The walls are of brickstone with sandstone and yellow brickstone decoration/reliefs. The roof is an iron construction, supported by 33 delicate iron pillars inside. The design of the central dome was obviously inspired by Baroque architecture.
Once the construction works are finished this will again be a fine place for shopping, I am sure.
Address: An der Markthalle 1
Another excellent example for the architecture of New Objectivity (Neue Sachlichkeit) is the municipal indoor swimming pool. It was built according to plans of Fred Otto 1928 - 35 and recently renovated. The large complex consists of several larger and smaller cubes. The main entrance is accentuated with a flight of steps and pergolas.
Really funny are the figures at the bottom of each of the several flagpoles in front of the main entrance. They depict water animals like ducks and otters e.g.
Of course the Stadtbad is not only there for watching: Bring your swimsuit and go swimming! They have a 50 m pool and a 25 m pool. Open daily, admission 3.50 Euro. A nice sauna/steambath area is also available, cost is 8 Euro for 2:30 hrs.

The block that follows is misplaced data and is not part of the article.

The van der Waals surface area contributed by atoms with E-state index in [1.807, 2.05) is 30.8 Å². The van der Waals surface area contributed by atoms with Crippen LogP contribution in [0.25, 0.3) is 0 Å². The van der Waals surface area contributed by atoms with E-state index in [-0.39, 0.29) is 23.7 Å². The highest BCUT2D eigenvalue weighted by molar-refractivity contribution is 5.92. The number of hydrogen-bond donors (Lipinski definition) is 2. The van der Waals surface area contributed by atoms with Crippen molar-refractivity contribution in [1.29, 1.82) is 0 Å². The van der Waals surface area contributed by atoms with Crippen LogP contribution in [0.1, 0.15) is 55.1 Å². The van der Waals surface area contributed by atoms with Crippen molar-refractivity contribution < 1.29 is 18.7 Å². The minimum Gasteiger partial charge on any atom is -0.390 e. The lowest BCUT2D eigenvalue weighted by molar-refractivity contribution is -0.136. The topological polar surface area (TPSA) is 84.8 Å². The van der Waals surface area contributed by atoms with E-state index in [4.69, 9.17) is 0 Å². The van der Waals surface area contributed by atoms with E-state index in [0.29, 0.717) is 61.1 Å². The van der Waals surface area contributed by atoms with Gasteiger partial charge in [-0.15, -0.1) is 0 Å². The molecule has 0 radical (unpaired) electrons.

Bus # 22, direction Glösa, stop "Am Stadtbad" or
Bus # 76, direction Küchwald, stop "Georgbrücke"
I hope you don't think this is advertising for this bank corporation ... nope. This is about the building where they have one of their residences in Chemnitz. It was constructed 1925/26 in the style of New Objectivity (Neue Sachlichkeit) which is typical for the 1920s/30s in Germany. The big block's facade is curved, and it is decorated with some figures. Don't hesitate to go in, it is a public building. The vestibules are beautiful, richly decorated.
Falkeplatz 2, next to Museum Gunzenhauser (same architectural style).
The interior of the castle can be visited, but don't expect too much. Historical interior is limited to the construction and the rests of some frescoes. The timberwork of the roof is quite impressive. Apart from that, these rooms are used for temporary exhibitions and events.